Life on the Front Line – Week 21


A weekly blog from a family made by adoption, warmed by the laughter, broken by the sadness, held together by love with a big dollop of hope, oh, and often soaked in mummy tears.

Back to school and back to life feeling like it could give way from beneath us at any moment.

Small, managed three mornings of getting to school on time and a full day on Tuesday in his mainstream setting. However by Thursday the anxiety levels had grown and as school began, he and I were still at home. He lay with his head in my lap and I stroked his hair as he repeated in a breathy voice, “I can’t do it, it’s too hard”.

We got there eventually, he needed a bit of a run up to it all and he managed fairly well once in school.

Having been on our knees at the end of the previous half term, I’d made a decision that we were not going to bring unfinished school work home with us this term. It didn’t go down that well with his teacher at the PRU who suggested we needed to keep up the pressure and not allow Small to “opt out”.

I tried my best, with an emotional croak in my throat, to explain that Small needed down time and the pressure of more work at home was too much for him. Plus it was starting to undermine the trust we are building in our relationship.

I knew that this stress was also too much for all the family. Small, swung between digging his heals and refusing to complete the work, to a meltdown of not being able to do it and then finally an hour or so later, reticently doing the work through sobs. Far too much for all of us.

Tall was on his knees tired on the first day back at school. I was very worried about how he might manage. However , those supporting him in school, report that he has had his best return to school, following holidays. He also completed a full merit card in the first week back, which had him almost bouncing through our front door on Friday afternoon.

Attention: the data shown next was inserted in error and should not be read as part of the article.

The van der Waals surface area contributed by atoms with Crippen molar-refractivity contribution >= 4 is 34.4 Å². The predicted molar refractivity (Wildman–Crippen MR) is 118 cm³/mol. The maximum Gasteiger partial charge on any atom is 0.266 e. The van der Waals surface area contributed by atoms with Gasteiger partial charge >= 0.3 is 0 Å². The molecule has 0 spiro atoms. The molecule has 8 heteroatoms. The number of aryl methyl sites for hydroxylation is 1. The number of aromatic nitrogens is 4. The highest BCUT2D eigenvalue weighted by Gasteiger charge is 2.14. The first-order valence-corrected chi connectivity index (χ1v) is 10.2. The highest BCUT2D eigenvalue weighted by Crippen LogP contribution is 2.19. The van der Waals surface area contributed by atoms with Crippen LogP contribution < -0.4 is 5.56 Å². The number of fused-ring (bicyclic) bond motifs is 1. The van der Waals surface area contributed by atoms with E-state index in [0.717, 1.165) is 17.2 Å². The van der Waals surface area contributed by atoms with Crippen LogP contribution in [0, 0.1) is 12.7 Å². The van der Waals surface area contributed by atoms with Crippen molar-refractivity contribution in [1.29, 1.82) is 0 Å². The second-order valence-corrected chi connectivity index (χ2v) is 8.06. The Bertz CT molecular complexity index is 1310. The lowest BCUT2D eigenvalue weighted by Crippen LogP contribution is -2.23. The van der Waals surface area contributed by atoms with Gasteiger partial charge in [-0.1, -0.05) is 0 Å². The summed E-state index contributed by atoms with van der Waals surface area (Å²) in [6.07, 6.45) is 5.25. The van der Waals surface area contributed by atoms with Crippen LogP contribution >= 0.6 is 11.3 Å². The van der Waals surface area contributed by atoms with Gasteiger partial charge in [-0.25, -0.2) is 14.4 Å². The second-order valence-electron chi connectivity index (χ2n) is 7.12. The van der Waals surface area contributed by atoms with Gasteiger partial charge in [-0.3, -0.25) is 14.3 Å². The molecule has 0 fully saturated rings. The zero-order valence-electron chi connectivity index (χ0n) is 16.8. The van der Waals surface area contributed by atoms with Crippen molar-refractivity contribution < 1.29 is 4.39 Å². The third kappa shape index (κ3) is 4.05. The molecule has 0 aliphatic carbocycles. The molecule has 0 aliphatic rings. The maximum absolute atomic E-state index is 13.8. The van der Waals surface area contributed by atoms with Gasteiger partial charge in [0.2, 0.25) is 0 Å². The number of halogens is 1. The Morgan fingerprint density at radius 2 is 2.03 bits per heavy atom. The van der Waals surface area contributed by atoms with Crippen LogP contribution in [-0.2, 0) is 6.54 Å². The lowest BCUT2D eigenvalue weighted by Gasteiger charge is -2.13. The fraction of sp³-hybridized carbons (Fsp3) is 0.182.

Yet again I had that Friday feeling last week. For me on I Friday I look forward to, once we are all home, closing the front door and keeping us all safe for the weekend. We don’t really do very much apart from hang out and home, just the four of us.

I asked Tall this weekend if he ever found our weekends boring. “No I like it being quiet and calm” he said. This is also how I feel; I just want to feel safe and calm.

So now we are revived after a quiet weekend and ready to face another week, let’s just hope.

In Other News

We’ve got Tall’s parent’s evening this week although he’s lost our appointment card. Wish us luck.

Had Smalls’s revised EHC back and I’m happy to say that the additional content gives a greater representation of his complex needs.

Rewarding Small for going to school is costing us a fortune, does anyone else almost pay their child to go to school?

2 thoughts on “Life on the Front Line – Week 21

  1. Karen

    Not to go to school but not to soil himself at school. We have a treat bag. At the start he could take a treat every day that he was clean, now we are weaning him off it and he has to complete a certain number of clean days to get a treat, we started at two and are currently working on a run of 12.

    When we were on daily treats, each treat cost a maximum of £1.50 but most were were just £1, now we have less frequent treats I have allowed the budget to go up to £3 per item. Our treats are mostly toys although he can choose a new story book instead of a treat if he wants to.

    I don’t think there is anything wrong with rewarding the behaviours you want to encourage, so long as there is a plan to reduce and remove the rewards once the new behaviour becomes the norm.

  2. Sandy

    Sounds like quite the struggle! We’re fortunate that our lad had taken well to school, after the initial stress of moving from nursery. The anxiety of missing his friends was tough at first. We’ve made a real effort to keep seeing his two friends from there which is what has helped the most we think. He has even been handling the transitions from holidays back to school better as the year goes on.

    The thing that is going to bankrupt us is getting him to brush his teeth without any hassle or tantrums. It’s up to 50p a day (25 for the morning and 25 at bedtime) now and it’s starting to work as he’s realizing the benefits of pocket money. This is our last battle ground for control and we’re certainly not out of the trenches yet.

    Keep up the good fight!


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